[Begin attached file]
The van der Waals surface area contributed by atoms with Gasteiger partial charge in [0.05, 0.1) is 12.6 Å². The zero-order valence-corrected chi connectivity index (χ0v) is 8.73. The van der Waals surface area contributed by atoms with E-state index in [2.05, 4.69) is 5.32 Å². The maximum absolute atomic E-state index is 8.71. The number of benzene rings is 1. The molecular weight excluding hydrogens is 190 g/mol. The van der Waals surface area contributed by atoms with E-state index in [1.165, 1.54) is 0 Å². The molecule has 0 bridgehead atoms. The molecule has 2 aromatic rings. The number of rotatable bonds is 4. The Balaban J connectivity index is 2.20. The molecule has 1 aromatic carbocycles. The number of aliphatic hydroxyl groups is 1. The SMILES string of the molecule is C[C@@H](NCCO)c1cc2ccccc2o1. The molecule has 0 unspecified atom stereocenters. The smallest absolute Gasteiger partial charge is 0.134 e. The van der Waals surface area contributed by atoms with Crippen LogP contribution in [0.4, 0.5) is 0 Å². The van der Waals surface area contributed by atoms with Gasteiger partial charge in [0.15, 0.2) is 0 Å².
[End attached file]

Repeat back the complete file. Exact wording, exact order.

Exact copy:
The van der Waals surface area contributed by atoms with Gasteiger partial charge in [0.05, 0.1) is 12.6 Å². The zero-order valence-corrected chi connectivity index (χ0v) is 8.73. The van der Waals surface area contributed by atoms with E-state index in [2.05, 4.69) is 5.32 Å². The maximum absolute atomic E-state index is 8.71. The number of benzene rings is 1. The molecular weight excluding hydrogens is 190 g/mol. The van der Waals surface area contributed by atoms with E-state index in [1.165, 1.54) is 0 Å². The molecule has 0 bridgehead atoms. The molecule has 2 aromatic rings. The number of rotatable bonds is 4. The Balaban J connectivity index is 2.20. The molecule has 1 aromatic carbocycles. The number of aliphatic hydroxyl groups is 1. The SMILES string of the molecule is C[C@@H](NCCO)c1cc2ccccc2o1. The molecule has 0 unspecified atom stereocenters. The smallest absolute Gasteiger partial charge is 0.134 e. The van der Waals surface area contributed by atoms with Crippen LogP contribution in [0.4, 0.5) is 0 Å². The van der Waals surface area contributed by atoms with Gasteiger partial charge in [0.15, 0.2) is 0 Å².